It's much faster than the 60mph desert winds it was named after, and the Volkswagen Scirocco has long enticed sports-car buyers. Launched six months before Volkswagen's iconic Golf in 1974 and entering its second generation in 1981, the Scirocco was effectively shelved from 1992, but made an award-winning comeback in 2008.
This third-generation version of the three-door Scirocco (technically a hatchback, but known as a coupe) is as good-looking as ever, which is a necessity given the distinctive style of its main competitors, including the Peugeot RCZ, Renault Megane Coupe and Audi TT.
The range includes the GT and R-Line models, as well as the special Black Edition of both models in late 2015. The high-performance Scirocco R was released in 2009, while a new GTS model was showcased at the 2015 Shanghai Motor Show, replacing its 2013 predecessor.
In terms of engine options, the Scirocco has four petrols and two diesels. The entry-level 1.4-litre TSI petrol is available on the standard spec, the GT and the GT Black Edition, producing 123bhp. It has a six-speed manual gearbox and uses Volkswagen's BlueMotion Technology to boost efficiency – as do all Scirocco engines, excluding those in the GTS and R.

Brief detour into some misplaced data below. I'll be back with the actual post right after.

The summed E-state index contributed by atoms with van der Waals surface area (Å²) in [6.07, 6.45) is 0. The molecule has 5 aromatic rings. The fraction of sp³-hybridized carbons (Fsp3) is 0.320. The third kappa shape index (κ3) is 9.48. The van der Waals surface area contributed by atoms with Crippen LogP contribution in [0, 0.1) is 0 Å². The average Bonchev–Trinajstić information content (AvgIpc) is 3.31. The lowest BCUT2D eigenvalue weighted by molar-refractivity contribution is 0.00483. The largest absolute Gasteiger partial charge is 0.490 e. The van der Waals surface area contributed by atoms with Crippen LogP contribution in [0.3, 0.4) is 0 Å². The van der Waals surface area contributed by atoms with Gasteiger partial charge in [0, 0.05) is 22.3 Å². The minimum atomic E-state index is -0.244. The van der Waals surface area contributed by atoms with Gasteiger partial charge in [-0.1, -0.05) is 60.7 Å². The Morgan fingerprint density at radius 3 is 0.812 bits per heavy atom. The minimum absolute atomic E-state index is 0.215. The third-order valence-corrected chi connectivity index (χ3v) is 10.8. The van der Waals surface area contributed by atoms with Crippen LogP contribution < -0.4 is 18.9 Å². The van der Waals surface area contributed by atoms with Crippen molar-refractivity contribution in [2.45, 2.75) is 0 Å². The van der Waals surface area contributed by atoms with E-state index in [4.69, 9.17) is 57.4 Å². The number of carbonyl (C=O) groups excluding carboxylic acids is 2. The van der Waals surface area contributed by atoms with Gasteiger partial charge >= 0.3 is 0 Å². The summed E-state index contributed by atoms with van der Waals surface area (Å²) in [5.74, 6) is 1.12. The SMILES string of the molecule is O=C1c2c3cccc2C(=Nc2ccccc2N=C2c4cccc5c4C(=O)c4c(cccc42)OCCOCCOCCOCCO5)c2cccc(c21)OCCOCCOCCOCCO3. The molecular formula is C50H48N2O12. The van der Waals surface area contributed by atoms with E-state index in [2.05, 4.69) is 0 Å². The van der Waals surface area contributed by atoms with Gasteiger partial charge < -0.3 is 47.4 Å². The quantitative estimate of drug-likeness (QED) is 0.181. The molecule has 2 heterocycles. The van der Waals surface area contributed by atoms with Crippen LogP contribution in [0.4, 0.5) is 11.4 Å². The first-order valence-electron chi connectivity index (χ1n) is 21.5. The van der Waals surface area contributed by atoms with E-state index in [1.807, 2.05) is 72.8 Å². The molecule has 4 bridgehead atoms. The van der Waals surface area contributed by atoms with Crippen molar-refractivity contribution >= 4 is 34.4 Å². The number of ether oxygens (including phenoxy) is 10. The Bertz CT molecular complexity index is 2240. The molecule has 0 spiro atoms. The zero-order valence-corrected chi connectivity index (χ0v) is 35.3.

The other engine options are three versions of the 2.0-litre TSI petrol – one with 178bhp, one with 197bhp and one with 217bhp – and two versions of the 2.0-litre TDI diesel – one with 148bhp and one with 181bhp.
The GTS gets the 197bhp petrol and the R (which we’ve reviewed separately) gets the 217bhp one. The mid-range 178bhp TSI and 148bhp TDI engines are available on all of the other Scirocco models, with a choice of six-speed manual and seven-speed DSG automatic transmission.
The more powerful 181bhp diesel isn’t available on the standard model and costs £3,000 more than the 148bhp diesel. As its road tax costs £110 annually, we’d recommend the less powerful diesel, which costs £20-30 in road tax a doesn’t feel that much slower, especially in everyday driving.
In terms of trim, the GT Black Edition's added kit is worth the mere £550 extra you have to pay over the GT. This includes 18-inch black alloy wheels, a contrasting black roof, black door mirrors, black rear spoiler and 90% tinted rear windows.
Sat nav, climate control, front foglights, parking sensors, chequered-flag dashboard inserts, metallic pedals and part-Alcantara seats and interior trim also come as standard.
For all of its good points, though, the Scirocco is slightly overpriced compared to its competitors and it's easy to see why the newer Golf overshadows it. For example, the five-door, 2.0-litre Golf GTD TDI 181bhp is £1,000 cheaper, handles better and has more boot space than the three-door Scirocco R-Line with the same engine.
A more like-for-like alternative would be the Peugeot RCZ, which we rate highly for its futuristic looks, lower price and sharp handling. The RCZ is perfectly reliable, too, having been ranked higher for customer satisfaction (74th) than the Scirocco (99th) in our 2015 Driver Power survey. On the safety front, the Scirocco was awarded the full five stars by Euro NCAP.